About the Freedom of Information Act
The Freedom of Information Act 2000 (known as the FOI Act), was introduced in January 2005. It gives people the right to access official information held by all public authorities (such as the NHS).
The law says that these public authorities must have a scheme to proactively publish this information.
Some main features of the FOI Act include:
- A general right of access to recorded information held by public authorities, subject to certain conditions and exemptions; in cases where information is exempted from disclosure, except where an absolute exemption applies, a duty on public authorities to:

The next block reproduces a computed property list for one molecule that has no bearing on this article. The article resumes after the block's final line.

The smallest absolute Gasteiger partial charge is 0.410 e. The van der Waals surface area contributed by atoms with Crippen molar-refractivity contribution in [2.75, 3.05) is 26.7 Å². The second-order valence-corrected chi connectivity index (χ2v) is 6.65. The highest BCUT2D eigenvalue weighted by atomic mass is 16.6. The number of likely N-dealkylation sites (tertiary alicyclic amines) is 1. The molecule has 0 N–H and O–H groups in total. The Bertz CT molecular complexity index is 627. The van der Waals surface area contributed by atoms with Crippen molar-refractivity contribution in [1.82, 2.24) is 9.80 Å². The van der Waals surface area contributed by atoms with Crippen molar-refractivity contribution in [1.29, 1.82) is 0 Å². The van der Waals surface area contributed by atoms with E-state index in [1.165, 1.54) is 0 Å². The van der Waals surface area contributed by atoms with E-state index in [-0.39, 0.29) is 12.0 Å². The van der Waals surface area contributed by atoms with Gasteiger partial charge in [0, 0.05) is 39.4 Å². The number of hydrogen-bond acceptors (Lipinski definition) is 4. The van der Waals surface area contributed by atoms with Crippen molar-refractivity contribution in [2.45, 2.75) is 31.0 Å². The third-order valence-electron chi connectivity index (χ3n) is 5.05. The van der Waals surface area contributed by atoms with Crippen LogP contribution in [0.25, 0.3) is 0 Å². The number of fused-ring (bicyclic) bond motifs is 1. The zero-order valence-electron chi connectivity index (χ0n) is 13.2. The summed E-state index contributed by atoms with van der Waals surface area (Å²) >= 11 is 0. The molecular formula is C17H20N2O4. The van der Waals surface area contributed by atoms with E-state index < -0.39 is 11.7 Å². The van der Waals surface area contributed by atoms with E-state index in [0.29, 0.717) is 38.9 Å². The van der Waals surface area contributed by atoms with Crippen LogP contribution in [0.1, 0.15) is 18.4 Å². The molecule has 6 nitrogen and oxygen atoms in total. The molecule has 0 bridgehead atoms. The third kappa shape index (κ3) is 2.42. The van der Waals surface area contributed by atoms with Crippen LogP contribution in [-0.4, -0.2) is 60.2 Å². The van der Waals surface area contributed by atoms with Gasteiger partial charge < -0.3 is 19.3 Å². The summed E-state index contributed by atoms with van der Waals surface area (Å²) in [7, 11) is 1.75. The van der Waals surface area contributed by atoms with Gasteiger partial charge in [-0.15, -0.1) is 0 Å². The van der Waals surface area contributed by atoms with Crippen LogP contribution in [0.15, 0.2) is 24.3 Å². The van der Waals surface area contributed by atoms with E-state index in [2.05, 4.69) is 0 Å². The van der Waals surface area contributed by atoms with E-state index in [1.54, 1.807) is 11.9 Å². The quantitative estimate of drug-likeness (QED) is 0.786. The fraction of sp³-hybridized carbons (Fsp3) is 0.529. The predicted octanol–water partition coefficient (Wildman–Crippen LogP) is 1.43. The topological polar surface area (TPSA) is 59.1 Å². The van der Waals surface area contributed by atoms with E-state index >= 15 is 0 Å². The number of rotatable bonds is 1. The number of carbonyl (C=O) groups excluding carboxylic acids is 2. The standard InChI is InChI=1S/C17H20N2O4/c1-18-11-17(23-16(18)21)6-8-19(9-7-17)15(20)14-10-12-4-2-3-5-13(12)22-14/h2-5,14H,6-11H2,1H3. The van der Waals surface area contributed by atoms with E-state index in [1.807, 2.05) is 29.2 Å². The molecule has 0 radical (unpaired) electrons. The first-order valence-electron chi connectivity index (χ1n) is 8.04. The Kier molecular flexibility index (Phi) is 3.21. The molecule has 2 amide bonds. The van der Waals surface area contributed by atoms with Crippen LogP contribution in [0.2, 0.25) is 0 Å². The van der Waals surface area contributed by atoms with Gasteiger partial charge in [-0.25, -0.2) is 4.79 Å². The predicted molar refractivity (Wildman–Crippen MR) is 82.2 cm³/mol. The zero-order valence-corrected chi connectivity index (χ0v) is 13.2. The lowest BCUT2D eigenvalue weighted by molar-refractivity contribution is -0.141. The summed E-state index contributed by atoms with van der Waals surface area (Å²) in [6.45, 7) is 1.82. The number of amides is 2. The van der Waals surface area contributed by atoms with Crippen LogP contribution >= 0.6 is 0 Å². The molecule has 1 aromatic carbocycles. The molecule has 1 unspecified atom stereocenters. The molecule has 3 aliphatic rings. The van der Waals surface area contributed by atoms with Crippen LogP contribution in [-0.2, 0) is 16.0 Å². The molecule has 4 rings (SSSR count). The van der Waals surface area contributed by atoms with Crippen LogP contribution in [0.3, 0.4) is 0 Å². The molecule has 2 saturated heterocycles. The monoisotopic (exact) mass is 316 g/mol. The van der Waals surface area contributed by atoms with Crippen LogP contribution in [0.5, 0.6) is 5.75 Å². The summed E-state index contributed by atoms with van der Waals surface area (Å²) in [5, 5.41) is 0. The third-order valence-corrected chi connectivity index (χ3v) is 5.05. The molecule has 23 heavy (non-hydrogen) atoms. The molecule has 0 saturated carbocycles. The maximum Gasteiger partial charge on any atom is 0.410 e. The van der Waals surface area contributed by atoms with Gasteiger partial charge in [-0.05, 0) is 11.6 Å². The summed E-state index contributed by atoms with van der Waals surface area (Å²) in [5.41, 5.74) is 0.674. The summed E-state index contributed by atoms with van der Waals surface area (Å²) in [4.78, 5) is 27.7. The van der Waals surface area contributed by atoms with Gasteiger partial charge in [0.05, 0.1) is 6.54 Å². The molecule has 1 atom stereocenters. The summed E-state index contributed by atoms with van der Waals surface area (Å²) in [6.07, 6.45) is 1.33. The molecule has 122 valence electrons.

- Inform the applicant whether they hold the information requested.
- Communicate the information to him or her, unless the public interest in maintaining the exemption in question outweighs the public interest in disclosure;
- A duty on every public authority to adopt and maintain a Publication Scheme.